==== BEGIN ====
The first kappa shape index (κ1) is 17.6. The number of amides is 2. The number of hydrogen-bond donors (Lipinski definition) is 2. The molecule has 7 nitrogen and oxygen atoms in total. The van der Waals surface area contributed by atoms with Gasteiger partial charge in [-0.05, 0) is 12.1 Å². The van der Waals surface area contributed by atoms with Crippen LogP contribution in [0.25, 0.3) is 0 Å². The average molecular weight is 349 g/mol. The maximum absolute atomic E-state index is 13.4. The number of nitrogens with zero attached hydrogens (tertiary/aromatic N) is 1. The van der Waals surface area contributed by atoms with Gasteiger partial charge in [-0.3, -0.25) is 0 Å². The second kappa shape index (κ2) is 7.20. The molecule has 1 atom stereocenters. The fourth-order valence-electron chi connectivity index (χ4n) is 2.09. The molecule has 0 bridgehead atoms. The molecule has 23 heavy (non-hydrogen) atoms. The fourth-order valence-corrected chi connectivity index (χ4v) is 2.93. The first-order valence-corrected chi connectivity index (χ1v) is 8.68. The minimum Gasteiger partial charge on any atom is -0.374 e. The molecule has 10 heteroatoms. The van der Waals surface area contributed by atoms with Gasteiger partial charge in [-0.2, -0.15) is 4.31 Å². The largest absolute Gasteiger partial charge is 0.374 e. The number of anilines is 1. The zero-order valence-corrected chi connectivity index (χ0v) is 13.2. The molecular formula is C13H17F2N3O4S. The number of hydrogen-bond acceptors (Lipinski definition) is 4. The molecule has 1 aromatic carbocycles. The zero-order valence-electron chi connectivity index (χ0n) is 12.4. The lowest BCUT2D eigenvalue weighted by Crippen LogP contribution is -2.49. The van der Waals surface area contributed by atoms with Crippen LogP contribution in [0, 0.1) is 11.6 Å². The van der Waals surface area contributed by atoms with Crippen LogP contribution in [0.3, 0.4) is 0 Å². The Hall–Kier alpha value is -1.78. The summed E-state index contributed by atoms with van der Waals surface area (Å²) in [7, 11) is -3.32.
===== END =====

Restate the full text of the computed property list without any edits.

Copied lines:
The first kappa shape index (κ1) is 17.6. The number of amides is 2. The number of hydrogen-bond donors (Lipinski definition) is 2. The molecule has 7 nitrogen and oxygen atoms in total. The van der Waals surface area contributed by atoms with Gasteiger partial charge in [-0.05, 0) is 12.1 Å². The van der Waals surface area contributed by atoms with Crippen LogP contribution in [0.25, 0.3) is 0 Å². The average molecular weight is 349 g/mol. The maximum absolute atomic E-state index is 13.4. The number of nitrogens with zero attached hydrogens (tertiary/aromatic N) is 1. The van der Waals surface area contributed by atoms with Gasteiger partial charge in [-0.3, -0.25) is 0 Å². The second kappa shape index (κ2) is 7.20. The molecule has 1 atom stereocenters. The fourth-order valence-electron chi connectivity index (χ4n) is 2.09. The molecule has 0 bridgehead atoms. The molecule has 23 heavy (non-hydrogen) atoms. The fourth-order valence-corrected chi connectivity index (χ4v) is 2.93. The first-order valence-corrected chi connectivity index (χ1v) is 8.68. The minimum Gasteiger partial charge on any atom is -0.374 e. The molecule has 10 heteroatoms. The van der Waals surface area contributed by atoms with Gasteiger partial charge in [-0.2, -0.15) is 4.31 Å². The largest absolute Gasteiger partial charge is 0.374 e. The number of anilines is 1. The zero-order valence-corrected chi connectivity index (χ0v) is 13.2. The molecular formula is C13H17F2N3O4S. The number of hydrogen-bond acceptors (Lipinski definition) is 4. The molecule has 1 aromatic carbocycles. The zero-order valence-electron chi connectivity index (χ0n) is 12.4. The lowest BCUT2D eigenvalue weighted by Crippen LogP contribution is -2.49. The van der Waals surface area contributed by atoms with Crippen LogP contribution in [0, 0.1) is 11.6 Å². The van der Waals surface area contributed by atoms with Crippen LogP contribution in [0.3, 0.4) is 0 Å². The Hall–Kier alpha value is -1.78. The summed E-state index contributed by atoms with van der Waals surface area (Å²) in [7, 11) is -3.32.